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      Hypoleptinemia in patients with anorexia nervosa: loss of circadian rhythm and unresponsiveness to short-term refeeding.

      European Journal of Endocrinology

      Adult, Analysis of Variance, Anorexia Nervosa, blood, diet therapy, Case-Control Studies, Circadian Rhythm, physiology, Female, Humans, Hydrocortisone, secretion, Leptin, Male, Proteins, metabolism, Secretory Rate, Thyrotropin

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          Abstract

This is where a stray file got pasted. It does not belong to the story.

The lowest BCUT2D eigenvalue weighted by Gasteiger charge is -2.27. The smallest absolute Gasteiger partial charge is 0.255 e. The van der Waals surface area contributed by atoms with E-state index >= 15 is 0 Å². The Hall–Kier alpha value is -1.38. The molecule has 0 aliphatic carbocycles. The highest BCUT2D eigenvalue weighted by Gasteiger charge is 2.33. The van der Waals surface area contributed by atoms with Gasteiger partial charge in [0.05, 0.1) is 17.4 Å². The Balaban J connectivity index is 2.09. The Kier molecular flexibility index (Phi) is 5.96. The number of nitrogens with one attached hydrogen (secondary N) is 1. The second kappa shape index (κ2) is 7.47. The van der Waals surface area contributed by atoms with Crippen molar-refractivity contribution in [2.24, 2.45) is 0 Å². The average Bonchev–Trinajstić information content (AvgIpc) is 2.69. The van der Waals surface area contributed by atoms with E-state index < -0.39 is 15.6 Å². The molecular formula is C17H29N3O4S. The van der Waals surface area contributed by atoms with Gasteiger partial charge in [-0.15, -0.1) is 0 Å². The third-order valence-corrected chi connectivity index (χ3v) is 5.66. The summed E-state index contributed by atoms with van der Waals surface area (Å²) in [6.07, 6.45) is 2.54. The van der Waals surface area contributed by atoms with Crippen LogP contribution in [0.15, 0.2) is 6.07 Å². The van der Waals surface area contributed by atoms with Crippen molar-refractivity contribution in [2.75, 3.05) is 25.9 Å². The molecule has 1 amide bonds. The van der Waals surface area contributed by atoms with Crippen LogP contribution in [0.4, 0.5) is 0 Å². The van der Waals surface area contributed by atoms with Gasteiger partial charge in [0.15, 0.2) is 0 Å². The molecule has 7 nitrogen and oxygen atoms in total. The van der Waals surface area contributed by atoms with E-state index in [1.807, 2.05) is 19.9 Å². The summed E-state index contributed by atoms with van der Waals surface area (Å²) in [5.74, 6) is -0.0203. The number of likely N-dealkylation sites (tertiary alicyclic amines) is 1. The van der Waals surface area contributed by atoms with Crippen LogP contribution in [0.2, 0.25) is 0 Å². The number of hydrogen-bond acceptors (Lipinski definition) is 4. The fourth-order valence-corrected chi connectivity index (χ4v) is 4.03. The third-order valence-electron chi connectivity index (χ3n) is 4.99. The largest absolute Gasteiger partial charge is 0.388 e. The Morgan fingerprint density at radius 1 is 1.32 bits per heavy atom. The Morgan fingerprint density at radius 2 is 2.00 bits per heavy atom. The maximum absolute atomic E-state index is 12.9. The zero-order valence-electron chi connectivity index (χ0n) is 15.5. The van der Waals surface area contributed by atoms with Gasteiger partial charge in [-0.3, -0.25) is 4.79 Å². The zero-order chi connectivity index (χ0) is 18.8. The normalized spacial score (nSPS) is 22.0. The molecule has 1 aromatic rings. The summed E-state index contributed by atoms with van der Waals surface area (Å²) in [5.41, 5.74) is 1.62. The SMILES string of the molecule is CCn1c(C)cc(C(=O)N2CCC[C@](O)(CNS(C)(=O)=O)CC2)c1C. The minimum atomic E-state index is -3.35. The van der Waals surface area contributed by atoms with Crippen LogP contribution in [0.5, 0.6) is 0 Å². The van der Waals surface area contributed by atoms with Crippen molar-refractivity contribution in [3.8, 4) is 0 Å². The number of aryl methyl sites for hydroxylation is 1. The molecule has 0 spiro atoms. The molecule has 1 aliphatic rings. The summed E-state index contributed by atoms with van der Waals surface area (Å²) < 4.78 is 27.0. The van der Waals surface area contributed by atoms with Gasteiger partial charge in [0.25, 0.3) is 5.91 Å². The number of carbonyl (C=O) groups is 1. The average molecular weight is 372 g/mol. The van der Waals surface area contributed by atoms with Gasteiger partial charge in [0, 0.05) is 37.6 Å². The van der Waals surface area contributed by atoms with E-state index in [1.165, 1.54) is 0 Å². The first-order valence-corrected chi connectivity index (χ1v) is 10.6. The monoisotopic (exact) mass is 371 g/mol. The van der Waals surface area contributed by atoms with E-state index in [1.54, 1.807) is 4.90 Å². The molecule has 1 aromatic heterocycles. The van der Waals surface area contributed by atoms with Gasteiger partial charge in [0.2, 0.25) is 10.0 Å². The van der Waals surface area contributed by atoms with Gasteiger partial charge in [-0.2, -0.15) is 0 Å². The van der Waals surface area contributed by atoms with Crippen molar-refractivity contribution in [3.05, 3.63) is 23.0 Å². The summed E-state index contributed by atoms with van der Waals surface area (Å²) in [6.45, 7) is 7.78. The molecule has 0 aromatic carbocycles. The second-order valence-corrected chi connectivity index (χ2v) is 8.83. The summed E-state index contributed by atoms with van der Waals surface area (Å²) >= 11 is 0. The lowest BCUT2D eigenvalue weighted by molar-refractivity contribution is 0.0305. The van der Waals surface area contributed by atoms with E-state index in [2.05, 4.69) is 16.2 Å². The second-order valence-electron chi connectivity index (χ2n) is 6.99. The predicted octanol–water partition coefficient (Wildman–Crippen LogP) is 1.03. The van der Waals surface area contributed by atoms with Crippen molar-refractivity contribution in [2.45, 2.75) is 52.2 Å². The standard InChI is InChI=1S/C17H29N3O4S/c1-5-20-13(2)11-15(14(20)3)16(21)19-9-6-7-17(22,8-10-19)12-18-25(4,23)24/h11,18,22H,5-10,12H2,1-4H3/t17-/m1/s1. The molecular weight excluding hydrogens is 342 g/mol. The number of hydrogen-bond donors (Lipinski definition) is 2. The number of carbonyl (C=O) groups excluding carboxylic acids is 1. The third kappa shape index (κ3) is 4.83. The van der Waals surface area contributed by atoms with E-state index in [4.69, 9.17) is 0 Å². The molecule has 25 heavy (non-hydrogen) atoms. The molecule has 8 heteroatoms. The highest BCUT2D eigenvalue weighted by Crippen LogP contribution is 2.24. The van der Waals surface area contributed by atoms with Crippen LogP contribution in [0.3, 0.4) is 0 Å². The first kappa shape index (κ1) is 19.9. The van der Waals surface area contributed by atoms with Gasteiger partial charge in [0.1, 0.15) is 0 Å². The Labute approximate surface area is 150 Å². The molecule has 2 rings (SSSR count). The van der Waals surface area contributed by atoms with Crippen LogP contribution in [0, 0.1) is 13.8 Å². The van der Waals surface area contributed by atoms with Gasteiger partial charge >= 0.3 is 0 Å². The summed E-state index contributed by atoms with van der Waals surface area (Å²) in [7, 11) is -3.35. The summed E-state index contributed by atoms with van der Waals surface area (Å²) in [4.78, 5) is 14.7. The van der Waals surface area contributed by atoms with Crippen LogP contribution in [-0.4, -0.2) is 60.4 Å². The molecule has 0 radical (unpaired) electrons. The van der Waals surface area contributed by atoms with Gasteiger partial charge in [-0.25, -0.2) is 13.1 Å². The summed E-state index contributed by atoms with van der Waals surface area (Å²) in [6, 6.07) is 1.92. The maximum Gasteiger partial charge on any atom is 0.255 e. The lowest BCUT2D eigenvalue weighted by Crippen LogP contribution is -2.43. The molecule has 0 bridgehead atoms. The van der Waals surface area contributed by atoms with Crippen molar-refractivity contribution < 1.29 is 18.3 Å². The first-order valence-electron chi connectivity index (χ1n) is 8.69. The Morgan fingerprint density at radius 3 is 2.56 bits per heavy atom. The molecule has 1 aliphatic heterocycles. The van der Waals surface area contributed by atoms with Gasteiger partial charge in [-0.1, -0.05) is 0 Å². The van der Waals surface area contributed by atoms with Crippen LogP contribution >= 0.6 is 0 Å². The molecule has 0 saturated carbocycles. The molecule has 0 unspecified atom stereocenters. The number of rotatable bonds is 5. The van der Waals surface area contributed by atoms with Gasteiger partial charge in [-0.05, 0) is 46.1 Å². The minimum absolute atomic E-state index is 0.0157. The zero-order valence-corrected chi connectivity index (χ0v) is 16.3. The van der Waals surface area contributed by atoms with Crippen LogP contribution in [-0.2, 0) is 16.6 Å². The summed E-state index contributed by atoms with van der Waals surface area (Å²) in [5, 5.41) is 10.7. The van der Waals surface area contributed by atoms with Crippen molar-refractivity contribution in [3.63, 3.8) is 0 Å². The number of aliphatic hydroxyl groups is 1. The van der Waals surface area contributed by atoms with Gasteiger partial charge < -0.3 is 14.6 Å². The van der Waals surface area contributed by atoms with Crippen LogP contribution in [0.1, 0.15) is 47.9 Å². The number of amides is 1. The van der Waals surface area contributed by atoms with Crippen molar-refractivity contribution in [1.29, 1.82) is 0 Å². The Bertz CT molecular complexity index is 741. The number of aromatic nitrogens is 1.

Leptin is a protein encoded by the ob gene that is expressed in adipocytes and regulates eating behavior via neuroendocrine mechanisms. Plasma leptin levels have been shown to correlate with weight and body fat in normal, obese and anorexic subjects. In the last of these populations, the dynamic profile of plasma leptin levels during short-term refeeding has never been assessed. We thus investigated basal plasma leptin levels in 29 female patients with anorexia nervosa (AN) (age 21.9 +/- 1.4 years, body mass index (BMI) 15.2 +/- 0.3 kg/m2) and in 80 normal female controls (age 21.2 +/- 0.2 years, BMI 20.3 +/- 0.3 kg/m2, mean +/- S.E.M.). Basal plasma leptin levels in AN were decreased by 77% compared with controls (2.5 +/- 0.2 vs 11.1 +/- 0.7 ng/ml, P < 0.0001). In both AN subjects and controls, plasma leptin levels correlated significantly with BMI (r2 = 0.448, P < 0.0001 and r2 = 0.339, P < 0.0001 respectively). Five AN patients (four female, one male, age 22.0 +/- 4.7 years, BMI 14.2 +/- 0.4 kg/m2, body fat 4.3 +/- 0.9 kg or 11.0 +/- 1.9% of body weight, basal metabolic rate (BMR) 958 +/- 122 kcal/day) were studied during a 3-day refeeding period and compared with eight control subjects (two male, six female, age 25.7 +/- 1.2 years, BMI 21.3 +/- 0.8 kg/m2, body fat 15.1 +/- 0.9 kg or 24.6 +/- 1.7%, BMR 1455 +/- 78 kcal/day) submitted to 36-h fasting. The amount of calories administered was based on BMR + 20% (carbohydrate 60%, protein 17%, fat 23%). In contrast to the rise in leptin levels that occurred during refeeding after a prolonged fast period in normal subjects, plasma leptin levels remained low and unchanged throughout the 3 days of renutrition in AN patients. The circadian rhythm of leptin was also completely abolished. This contrasted with the preserved circadian variations of cortisol, whose mean levels were increased. In conclusion, we confirmed that plasma leptin levels are low in AN and correlate with body weight. We further demonstrated that plasma leptin levels do not respond to short-term refeeding in anorexic patients in whom circadian variations are not restored, which suggests that the acute regulation of leptin by positive changes in energy balance is not preserved under a critical threshold of body fat.

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